NAS PFAS Report Will Influence Lawsuit Trends
Today, the National Academy of Science (NAS) released a long-awaited report on its multi-year assessment of PFAS scientific literature and its findings with respect to correlations between PFAS exposure and human health, recommendations for treatment providers for individuals known to have been or suspected to have been exposed to PFAS, and recommendations for the Centers for Disease Control (CDC) and the Agency for Toxic Substances and Disease Registry (ATSDR). The NAS PFAS report will have a significant impact on PFAS litigation, particularly personal injury and medical monitoring litigation, for years to come. Any company with current or legacy PFAS use must pay close attention to the NAS PFAS report and recommendations.
NAS PFAS Report
A couple of years ago, the NAS began an undertaking to study recommendations that it could make to clinicians about PFAS testing in patients and how the test results can inform patient care. The NAS set out to examine the health effects for humans from PFAS and use any correlations to develop principles for treatment providers on exposure reduction. The results of the NAS evaluation of health impacts from PFAS were released today in the Guidance On PFAS Exposure, Testing and Clinical Follow-Up (2022).
The NAS panel reviewed human studies with respect to seven PFAS, which its conclusions are directed towards: PFOA, PFOS, PFHxS, PFDA, PFNA, PFUnDA, and MeFOSAA.
In the NAS PFAS report “Health Effects of PFAS: Conclusions” section, the NAS concludes that there is “sufficient evidence” for certain PFAS to be associated with decreased antibody response, dyslipidemia, decreased infant and fetal growth, and increased risk of kidney cancer. The NAS found “limited suggestive evidence of an association” between certain PFAS and an increased risk of brest cancer, increased risk of testicular cancer, liver enzyme alterations, increased risk of pregnancy induces hypertension, thyroid disease, and increased risk of ulcerative colitis. Finally, the report found insufficient evidence between PFAS and a dozen other health issues.
The nearly 300 page report also details recommendations for medical providers based on the health effect conclusions, including:
Medical providers should perform environmental exposure assessments with patients, including asking occupational questions;
Consult with occupational health professionals to advise on workplace practices to reduce PFAS exposure;
Advise patients with elevated PFAS in drinking water to filter the drinking water;
Offer PFAS blood serum testing to patients likely to have a history of high exposure, whether through occupational pathways or non-occupational pathways;
Conduct blood serum testing to determine concentrations of PFAS in a patient’s blood. At levels of two nanograms or less of PFAS per milliliter, adverse health effects are not likely. Findings between 2 nanograms and 20 nanograms per milliliter should be considered for potential health effects, especially in sensitive populations. Results above 20 nanograms should be considered patients with increased risk of adverse health effects; and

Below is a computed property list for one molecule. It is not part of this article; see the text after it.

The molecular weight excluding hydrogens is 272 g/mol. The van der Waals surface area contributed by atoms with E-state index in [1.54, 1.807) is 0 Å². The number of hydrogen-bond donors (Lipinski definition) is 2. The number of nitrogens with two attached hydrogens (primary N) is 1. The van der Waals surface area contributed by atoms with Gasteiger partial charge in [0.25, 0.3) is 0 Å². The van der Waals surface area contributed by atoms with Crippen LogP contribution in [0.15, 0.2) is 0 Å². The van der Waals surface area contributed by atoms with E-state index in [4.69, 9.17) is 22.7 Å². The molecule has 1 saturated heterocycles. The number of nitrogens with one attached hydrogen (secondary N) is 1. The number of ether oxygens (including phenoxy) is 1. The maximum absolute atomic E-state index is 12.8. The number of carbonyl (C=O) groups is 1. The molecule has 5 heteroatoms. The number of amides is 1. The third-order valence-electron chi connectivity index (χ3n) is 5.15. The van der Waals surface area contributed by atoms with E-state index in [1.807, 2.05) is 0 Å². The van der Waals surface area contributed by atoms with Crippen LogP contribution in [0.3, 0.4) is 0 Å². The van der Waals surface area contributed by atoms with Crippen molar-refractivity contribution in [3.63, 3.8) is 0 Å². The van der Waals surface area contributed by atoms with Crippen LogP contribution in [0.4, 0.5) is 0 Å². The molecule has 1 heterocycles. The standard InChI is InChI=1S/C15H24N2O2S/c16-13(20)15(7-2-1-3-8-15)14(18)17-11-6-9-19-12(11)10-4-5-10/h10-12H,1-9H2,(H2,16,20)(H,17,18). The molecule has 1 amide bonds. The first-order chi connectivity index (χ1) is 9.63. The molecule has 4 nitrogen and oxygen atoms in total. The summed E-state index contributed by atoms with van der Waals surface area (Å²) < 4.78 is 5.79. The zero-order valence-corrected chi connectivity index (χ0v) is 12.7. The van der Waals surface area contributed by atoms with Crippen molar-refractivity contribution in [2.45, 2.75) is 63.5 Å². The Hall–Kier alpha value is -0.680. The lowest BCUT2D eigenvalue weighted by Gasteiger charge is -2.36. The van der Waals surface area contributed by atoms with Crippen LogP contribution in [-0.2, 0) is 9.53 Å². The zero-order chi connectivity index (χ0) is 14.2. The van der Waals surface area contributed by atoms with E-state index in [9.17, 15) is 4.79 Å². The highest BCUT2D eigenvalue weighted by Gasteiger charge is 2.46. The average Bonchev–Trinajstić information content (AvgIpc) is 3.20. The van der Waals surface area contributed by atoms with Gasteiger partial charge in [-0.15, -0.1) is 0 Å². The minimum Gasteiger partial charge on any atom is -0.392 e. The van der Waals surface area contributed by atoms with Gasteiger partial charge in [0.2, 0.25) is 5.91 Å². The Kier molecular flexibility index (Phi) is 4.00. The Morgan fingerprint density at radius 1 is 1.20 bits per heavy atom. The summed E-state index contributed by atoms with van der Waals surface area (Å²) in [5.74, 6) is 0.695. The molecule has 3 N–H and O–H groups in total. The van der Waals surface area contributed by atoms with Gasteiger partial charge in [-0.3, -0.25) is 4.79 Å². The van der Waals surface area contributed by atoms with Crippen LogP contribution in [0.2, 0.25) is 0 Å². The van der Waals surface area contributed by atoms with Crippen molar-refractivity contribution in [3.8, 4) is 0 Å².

Depending on the concentration of PFAS in the blood that is found, the NAS report makes several recommendations, including screening for certain diseases or health conditions and reducing exposure.
The report also calls for more data on understanding PFAS exposure among breastfed infants. It advises federal environmental health agencies to conduct research to evaluate PFAS transfer to, and concentrations in, breast milk and formula.
Impact On Future Litigation
The NAS PFAS report, if the CDC adapts its treatment guidelines for clinicians, will serve to inform front line health providers with information to include PFAS testing in routine medical care, as well as recommendations for advising patients on reducing exposure to PFAS.
The litigation impacts of the NAS report will most immediately be felt with medical monitoring claims. These claims have a significantly lower bar than traditional personal injury cases for proving causation, and the NAS findings provide persuasive evidence to present to a court regarding the need for medical monitoring in certain communities. Companies should expect to see an increase of lawsuits seeking medical monitoring as the remedy as a result of the NAS report.
In addition, in the next few years, the NAS report will serve as a piece of persuasive evidence in PFAS personal injury cases to demonstrate the findings of a scientific board with respect to PFAS and effects on human health. While we have previously written that such lawsuits are likely still a few years away given the current scientific gap in “dose response” evidence, which would be a key element to a personal injury claim, companies with PFAS use concerns should still nevertheless pay close attention now to the NAS report and consider the NAS report in any risk evaluation undertaken.
It is of the utmost importance that businesses along the whole supply chain in various industries evaluate their PFAS risk. Public health and environmental groups urge legislators to regulate PFAS at an ever-increasing pace. Similarly, state level EPA enforcement action is increasing at a several-fold rate every year. Companies that did not manufacture PFAS, but merely utilized PFAS in their manufacturing processes, are therefore becoming targets of costly enforcement actions at rates that continue to multiply year over year. Lawsuits are also filed monthly by citizens or municipalities against companies that are increasingly not PFAS chemical manufacturers. One of the best ways to prevent costly litigation is to understand not only current but historical risks and closely assess how business practices can be adjusted to minimize such risk.